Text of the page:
A high school counselor teaching kids about the dangers of drugs also was selling cocaine, he told a federal jury Thursday.
“I meant everything I said and did with those kids,” fired counselor John S. Drake said of his former job with public schools in Lincoln County.
But he didn’t fully explain the hypocrisy of working as an anti-drug counselor while also selling cocaine.
“I was just trying to be a good guy, if you can believe that,” he said.
Drake said he didn’t make a lot of money selling or arranging cocaine deals. “I made enough to support my own use of cocaine” that began in 1979 or 1980, he testified.
Drake made the statements while being grilled by defense attorneys representing Keith S. Young and Eddie Tamez Jr. They are on trial in U.S. District Court for conspiracy to distribute cocaine.
Drake agreed to testify against the two men, who he said were his primary suppliers of cocaine, usually in 2.2-pound (one kilogram) quantities he’d buy for $25,000 each.
Drake said he has moved from his home at W35 16th in Spokane, where he was arrested last Sept. 27, because he fears for his life.
He immediately began cooperating with authorities in hopes of shaving time off of what could have been 10 years or more in prison.
When the trial ends, the government will help Drake obtain a new identity, but there was no specific mention of placing him in the federal Witness Protection Program.
Defense attorney Garth Dano, representing Young, asked Drake if he was hired to be a truthful role model for students at various Lincoln County schools.
“That’s true,” Drake responded.
Drake testified in detail about arranging cocaine deals, often acting as the middleman between Young and Tamez and Spokane cocaine dealers James Larsen and Clarence “Cip” Paulsen III.
Drake is facing three to four years in prison, while Paulsen and Larsen could get 12 and eight years, respectively.
Under questioning by defense attorney Antonio Salazar, Drake testified that he had sold cocaine to Spokane residents Joseph Fekete, Tom Wilkening, Mike Nicholson, Rick Olsness and Bruce Fairline.
Olsness, co-owner of Flaherty’s restaurant, is the only one of those men who has been criminally charged in conjunction with “Operation Doughboy.” Olsness awaits sentencing.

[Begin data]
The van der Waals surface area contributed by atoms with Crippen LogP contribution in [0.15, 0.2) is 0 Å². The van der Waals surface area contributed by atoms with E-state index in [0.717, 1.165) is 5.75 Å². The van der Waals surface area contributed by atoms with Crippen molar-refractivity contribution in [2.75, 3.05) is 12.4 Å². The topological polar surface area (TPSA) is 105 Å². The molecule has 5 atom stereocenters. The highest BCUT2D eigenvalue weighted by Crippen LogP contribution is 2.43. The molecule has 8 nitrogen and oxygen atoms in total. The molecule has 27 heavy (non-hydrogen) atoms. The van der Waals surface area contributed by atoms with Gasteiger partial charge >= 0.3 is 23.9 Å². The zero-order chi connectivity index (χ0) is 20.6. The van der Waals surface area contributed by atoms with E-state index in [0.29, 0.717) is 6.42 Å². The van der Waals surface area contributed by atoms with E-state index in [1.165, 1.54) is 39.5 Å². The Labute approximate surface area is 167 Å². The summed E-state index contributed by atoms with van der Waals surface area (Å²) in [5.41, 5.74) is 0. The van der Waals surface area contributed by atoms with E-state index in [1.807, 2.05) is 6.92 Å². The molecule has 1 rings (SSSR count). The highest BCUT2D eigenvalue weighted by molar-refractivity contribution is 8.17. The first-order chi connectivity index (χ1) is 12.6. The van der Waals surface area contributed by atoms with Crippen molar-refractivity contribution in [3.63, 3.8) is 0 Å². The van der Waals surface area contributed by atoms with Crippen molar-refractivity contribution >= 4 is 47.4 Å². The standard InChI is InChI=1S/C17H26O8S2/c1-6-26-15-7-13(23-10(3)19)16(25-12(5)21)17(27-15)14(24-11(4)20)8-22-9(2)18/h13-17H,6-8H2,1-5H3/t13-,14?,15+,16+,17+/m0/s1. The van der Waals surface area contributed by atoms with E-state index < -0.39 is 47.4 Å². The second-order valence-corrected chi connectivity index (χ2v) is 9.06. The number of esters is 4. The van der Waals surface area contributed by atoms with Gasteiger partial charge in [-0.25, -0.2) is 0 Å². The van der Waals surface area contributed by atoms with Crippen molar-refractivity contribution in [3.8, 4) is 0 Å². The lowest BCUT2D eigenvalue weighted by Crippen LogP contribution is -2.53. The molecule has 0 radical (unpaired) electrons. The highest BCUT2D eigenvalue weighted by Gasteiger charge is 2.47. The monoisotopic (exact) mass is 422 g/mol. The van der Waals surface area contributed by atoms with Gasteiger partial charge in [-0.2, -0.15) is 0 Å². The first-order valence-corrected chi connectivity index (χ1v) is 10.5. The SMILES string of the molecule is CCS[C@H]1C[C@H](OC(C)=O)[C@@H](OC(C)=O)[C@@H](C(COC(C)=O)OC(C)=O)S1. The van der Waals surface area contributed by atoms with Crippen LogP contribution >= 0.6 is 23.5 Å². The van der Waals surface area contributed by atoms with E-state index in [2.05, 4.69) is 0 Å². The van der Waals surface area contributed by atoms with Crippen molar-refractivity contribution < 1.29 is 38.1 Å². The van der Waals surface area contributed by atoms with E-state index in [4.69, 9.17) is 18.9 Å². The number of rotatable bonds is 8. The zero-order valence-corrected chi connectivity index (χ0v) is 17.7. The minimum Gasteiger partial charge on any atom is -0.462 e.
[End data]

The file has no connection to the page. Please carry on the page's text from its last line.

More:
The witness said he sold 5 ounces of cocaine to Fekete, worth several thousand dollars, “but he never paid me.” Fekete, formerly employed at Western Batteries, E123 Mission, couldn’t be reached for comment.
But Wilkening, who owns the battery business, emphatically denied getting cocaine from Drake. “Absolutely, that’s totally untrue,” he said. “I haven’t seen John Drake in four years.”
Spokane attorney Howard Nichols, who admitted involvement in the cocaine conspiracy and testified as a prosecution witness, rented office space in the East Mission complex from Wilkening.
Contacted at his Spokane real estate firm, Nicholson said he once helped Drake refinance his home but never has bought cocaine from him.
“That’s not true,” Nicholson said. “If there was any substance to that, why don’t they come and arrest me?”
Nicholson said Drake “is probably trying to make a deal for himself like everybody else is doing” in the “Operation Doughboy” case.
Fairline couldn’t be reached for comment.
Drake also testified that in 1993, he and Tamez became business partners with motorcycle stuntman Evel Knievel.
The venture was to promote golf clubs, a motorcycle helmet and a gold-mining venture, Drake testified.
A man associated with a Spokane bank also was involved in the venture, which was discussed over dinner in Seattle’s Space Needle, Drake testified.
Earlier, Drake testified that he had become worried after two dozen codefendants in “Operation Doughboy” were arrested in mid-August.
Drake said he borrowed $8,500 after Tamez told him that a lot of money was needed to pay off a police officer to keep the pair from being arrested.
But the payment never was made, and the money was seized from Drake when he was arrested.